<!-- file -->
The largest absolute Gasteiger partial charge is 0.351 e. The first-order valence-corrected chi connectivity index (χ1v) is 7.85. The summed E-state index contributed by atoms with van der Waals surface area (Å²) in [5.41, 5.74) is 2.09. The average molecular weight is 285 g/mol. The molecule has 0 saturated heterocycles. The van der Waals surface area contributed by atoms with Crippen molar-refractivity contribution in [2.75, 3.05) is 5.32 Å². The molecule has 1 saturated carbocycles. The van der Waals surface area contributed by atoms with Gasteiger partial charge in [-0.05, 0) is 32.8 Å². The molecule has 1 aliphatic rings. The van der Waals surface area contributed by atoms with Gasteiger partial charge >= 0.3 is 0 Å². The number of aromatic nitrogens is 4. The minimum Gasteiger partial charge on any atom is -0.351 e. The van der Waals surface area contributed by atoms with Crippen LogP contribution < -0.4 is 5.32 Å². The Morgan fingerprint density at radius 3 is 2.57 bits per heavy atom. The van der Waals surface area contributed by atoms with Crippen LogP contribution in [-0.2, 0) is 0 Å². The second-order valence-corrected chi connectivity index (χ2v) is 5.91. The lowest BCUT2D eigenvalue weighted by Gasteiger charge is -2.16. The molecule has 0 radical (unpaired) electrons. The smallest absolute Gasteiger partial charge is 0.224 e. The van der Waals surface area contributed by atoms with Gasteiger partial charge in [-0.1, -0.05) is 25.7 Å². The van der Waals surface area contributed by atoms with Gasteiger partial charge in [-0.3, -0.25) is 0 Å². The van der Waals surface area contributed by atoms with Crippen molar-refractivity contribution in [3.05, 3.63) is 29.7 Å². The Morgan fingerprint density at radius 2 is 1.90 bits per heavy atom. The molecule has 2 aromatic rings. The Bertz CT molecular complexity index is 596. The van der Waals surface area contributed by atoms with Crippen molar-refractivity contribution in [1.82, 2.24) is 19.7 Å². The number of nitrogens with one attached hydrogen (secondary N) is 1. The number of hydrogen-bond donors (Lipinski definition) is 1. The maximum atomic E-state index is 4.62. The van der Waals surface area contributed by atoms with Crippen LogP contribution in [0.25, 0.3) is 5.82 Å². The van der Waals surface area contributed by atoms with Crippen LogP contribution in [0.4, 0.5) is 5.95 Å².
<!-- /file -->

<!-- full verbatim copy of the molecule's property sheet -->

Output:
The largest absolute Gasteiger partial charge is 0.351 e. The first-order valence-corrected chi connectivity index (χ1v) is 7.85. The summed E-state index contributed by atoms with van der Waals surface area (Å²) in [5.41, 5.74) is 2.09. The average molecular weight is 285 g/mol. The molecule has 0 saturated heterocycles. The van der Waals surface area contributed by atoms with Crippen molar-refractivity contribution in [2.75, 3.05) is 5.32 Å². The molecule has 1 saturated carbocycles. The van der Waals surface area contributed by atoms with Gasteiger partial charge in [-0.05, 0) is 32.8 Å². The molecule has 1 aliphatic rings. The van der Waals surface area contributed by atoms with Gasteiger partial charge >= 0.3 is 0 Å². The number of aromatic nitrogens is 4. The minimum Gasteiger partial charge on any atom is -0.351 e. The van der Waals surface area contributed by atoms with Crippen LogP contribution < -0.4 is 5.32 Å². The Morgan fingerprint density at radius 3 is 2.57 bits per heavy atom. The van der Waals surface area contributed by atoms with Crippen LogP contribution in [-0.2, 0) is 0 Å². The second-order valence-corrected chi connectivity index (χ2v) is 5.91. The lowest BCUT2D eigenvalue weighted by Gasteiger charge is -2.16. The molecule has 0 radical (unpaired) electrons. The smallest absolute Gasteiger partial charge is 0.224 e. The van der Waals surface area contributed by atoms with Gasteiger partial charge in [-0.1, -0.05) is 25.7 Å². The van der Waals surface area contributed by atoms with Gasteiger partial charge in [-0.3, -0.25) is 0 Å². The van der Waals surface area contributed by atoms with Crippen molar-refractivity contribution in [3.05, 3.63) is 29.7 Å². The Morgan fingerprint density at radius 2 is 1.90 bits per heavy atom. The molecule has 2 aromatic rings. The Bertz CT molecular complexity index is 596. The van der Waals surface area contributed by atoms with Crippen molar-refractivity contribution in [1.82, 2.24) is 19.7 Å². The number of nitrogens with one attached hydrogen (secondary N) is 1. The number of hydrogen-bond donors (Lipinski definition) is 1. The maximum atomic E-state index is 4.62. The van der Waals surface area contributed by atoms with Crippen LogP contribution in [0.25, 0.3) is 5.82 Å². The van der Waals surface area contributed by atoms with Crippen LogP contribution in [0.4, 0.5) is 5.95 Å².